Dialogue

Vocabulary

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Lesson Transcript

INTRODUCTION
Sadia: Hi, from New York. Thanks for joining us today. This is Sadia.
Keith: And I’m Keith. Welcome to Gengo English Lesson 25 - “The Best American Dish You'll Ever Have”
Sadia: In our last lesson, Lesson 24, you learned how to talk about ongoing action using the present progressive tense.
Keith: and also you learned about the words, "here" and "there."
Sadia: In this lesson you’ll learn about visiting a home and talking about family.
Keith: This conversation takes place at Zo's homestay family's home.
Sadia: The conversation is between Zo and his homestay mother and father.
Keith: Let’s listen in to the conversation.
DIALOGUE
Host Mother: Welcome to our home! Please come in!
Zo: Thank you very much. I'm Zo. It's nice to meet you!
Host Mother: Nice to meet you, too! I'm Sandy, and this is my husband, Bob.
Host Father: Great to meet you, Zo.
Host Mother: Please come in, and make yourself at home. How about something to drink?
Zo: Oh...yes, please!
Host Mother: I'll bring you some lemonade.
Zo: This is a lovely house. Is this a picture of your family?
Host Father: Yes, this is my son, and these are my two daughters. They all live in Boston.
Host Mother: [wistfully] Ahh, our babies. Zo, how many people are there in your family?
Zo: There are 5 people in my family, including me - my mother, father, sister and brother.
Keith: One more time, slowly.
Host Mother: Welcome to our home! Please come in!
Zo: Thank you very much. I'm Zo. It's nice to meet you!
Host Mother: Nice to meet you, too! I'm Sandy, and this is my husband, Bob.
Host Father: Great to meet you, Zo.
Host Mother: Please come in, and make yourself at home. How about something to drink?
Zo: Oh...yes, please!
Host Mother: I'll bring you some lemonade.
Zo: This is a lovely house. Is this a picture of your family?
Host Father: Yes, this is my son, and these are my two daughters. They all live in Boston.
Host Mother: [wistfully] Ahh, our babies. Zo, how many people are there in your family?
Zo: There are 5 people in my family, including me - my mother, father, sister and brother.
POST CONVERSATION BANTER
Sadia: Sounds like Zo has left his hotel and will be staying with a homestay family.
Keith: It should, since the dialogue takes place during his arrival at the homestay family’s home
[laughs].
Sadia: The mother and father are very welcoming—and Zo is very polite! And the mother even offers Zo some lemonade!
Keith: She does! He "lucked out" with this family! And to luck out means to be lucky. They
seem like a happy couple too!
Sadia: They do! Zo compliments them on their “lovely home,” and he asks about a family photograph.
Keith: And the father points out his children in the photograph. He tell Zo that “they all live in Boston.”
Sadia: Right-- Boston, in Massachusetts.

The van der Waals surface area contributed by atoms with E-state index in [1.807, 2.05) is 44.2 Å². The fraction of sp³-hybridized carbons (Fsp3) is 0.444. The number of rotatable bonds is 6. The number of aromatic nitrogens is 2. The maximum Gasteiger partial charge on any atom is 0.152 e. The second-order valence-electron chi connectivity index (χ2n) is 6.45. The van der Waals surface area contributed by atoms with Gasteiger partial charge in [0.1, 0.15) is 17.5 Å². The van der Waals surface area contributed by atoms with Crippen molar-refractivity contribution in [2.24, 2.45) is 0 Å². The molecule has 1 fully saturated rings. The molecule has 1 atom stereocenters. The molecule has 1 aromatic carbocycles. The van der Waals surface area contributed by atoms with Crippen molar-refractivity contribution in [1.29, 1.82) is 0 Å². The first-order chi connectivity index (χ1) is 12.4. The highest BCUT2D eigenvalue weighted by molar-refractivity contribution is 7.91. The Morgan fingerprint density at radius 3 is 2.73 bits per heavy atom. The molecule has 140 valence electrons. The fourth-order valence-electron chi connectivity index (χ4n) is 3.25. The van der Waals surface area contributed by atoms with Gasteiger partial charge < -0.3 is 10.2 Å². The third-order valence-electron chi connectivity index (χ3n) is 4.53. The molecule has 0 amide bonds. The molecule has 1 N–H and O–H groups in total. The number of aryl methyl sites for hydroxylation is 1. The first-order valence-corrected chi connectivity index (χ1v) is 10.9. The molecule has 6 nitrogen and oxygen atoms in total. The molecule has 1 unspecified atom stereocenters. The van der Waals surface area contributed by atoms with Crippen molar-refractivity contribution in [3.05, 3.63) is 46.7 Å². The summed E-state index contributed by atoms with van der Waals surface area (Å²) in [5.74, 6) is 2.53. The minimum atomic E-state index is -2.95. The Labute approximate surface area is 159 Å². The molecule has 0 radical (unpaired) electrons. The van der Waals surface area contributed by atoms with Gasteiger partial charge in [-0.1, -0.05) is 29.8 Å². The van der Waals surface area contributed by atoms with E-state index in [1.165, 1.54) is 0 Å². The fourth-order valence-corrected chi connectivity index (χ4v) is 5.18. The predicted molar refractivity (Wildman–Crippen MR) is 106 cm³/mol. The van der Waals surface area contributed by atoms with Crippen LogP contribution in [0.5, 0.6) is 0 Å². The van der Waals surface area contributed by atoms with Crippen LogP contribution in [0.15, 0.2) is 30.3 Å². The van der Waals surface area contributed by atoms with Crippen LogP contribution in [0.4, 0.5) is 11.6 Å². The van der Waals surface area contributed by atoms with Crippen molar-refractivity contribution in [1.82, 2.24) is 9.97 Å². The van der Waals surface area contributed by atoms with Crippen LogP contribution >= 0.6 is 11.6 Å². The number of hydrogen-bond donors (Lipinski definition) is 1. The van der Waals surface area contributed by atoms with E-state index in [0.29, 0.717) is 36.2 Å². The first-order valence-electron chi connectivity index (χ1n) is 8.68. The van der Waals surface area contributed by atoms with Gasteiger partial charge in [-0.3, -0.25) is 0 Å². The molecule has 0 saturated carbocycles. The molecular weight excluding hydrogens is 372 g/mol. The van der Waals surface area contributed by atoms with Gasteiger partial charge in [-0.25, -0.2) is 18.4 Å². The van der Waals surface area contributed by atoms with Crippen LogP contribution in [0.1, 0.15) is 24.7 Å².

Keith: And the whole conversation is a very simple one, but one that’s really important to study.
Sadia: I agree. I think as with most cultures, being invited to someone’s home in America—especially the home of a family—is kind of an honor.
Keith: Yeah, I would say so too. And Zo shows his gratitude and respect by complimenting the home--
Sadia: And more importantly, by inviting the couple to talk about their children. American parents (usually) love talking about their children!
Keith: I don’t think it’s just American parents. I think all parents.
Sadia: Yeah, actually, yes.
Keith: Well there is no better way to get into a friendly conversation with a parent than by
asking about his or her children!
Sadia: No doubt about that-- even when their children are adults! Anyway, Zo tells his homestay mother and father a little about his family, which is a great way for them to get to know Zo.
Keith: Alright, let's take a look at the vocabulary for this lesson.
VOCAB LIST
The first word we shall see is:
Sadia: home [natural native speed]
Keith: the place where one lives
Sadia: home [slowly - broken down by syllable]
Sadia: home [natural native speed]
Next:"
Sadia: husband [natural native speed]
Keith: the male partner of a married couple
Sadia: husband [slowly - broken down by syllable]
Sadia: husband [natural native speed]
Next:"
Sadia: wife [natural native speed]
Keith: the female partner of a married couple
Sadia: wife [slowly - broken down by syllable]
Sadia: wife [natural native speed]
Next:"
Sadia: to come in [natural native speed]
Keith: to enter
Sadia: to come in [slowly - broken down by syllable]
Sadia: to come in [natural native speed]
Next:"
Sadia: to bring [natural native speed]
Keith: to take with
Sadia: to bring [slowly - broken down by syllable]
Sadia: to bring [natural native speed]
Next:"
Sadia: lovely [natural native speed]
Keith: pleasant; nice
Sadia: lovely [slowly - broken down by syllable]
Sadia: lovely [natural native speed]
Next:"
Sadia: house [natural native speed]
Keith: a dwelling for a family
Sadia: house [slowly - broken down by syllable]
Sadia: house [natural native speed]
Next:"
Sadia: apartment [natural native speed]
Keith: a rented room or set of rooms to live in within a larger building
Sadia: apartment [slowly - broken down by syllable]
Sadia: apartment [natural native speed]
Next:"
Sadia: picture [natural native speed]
Keith: an image
Sadia: picture [slowly - broken down by syllable]
Sadia: picture [natural native speed]
Next:"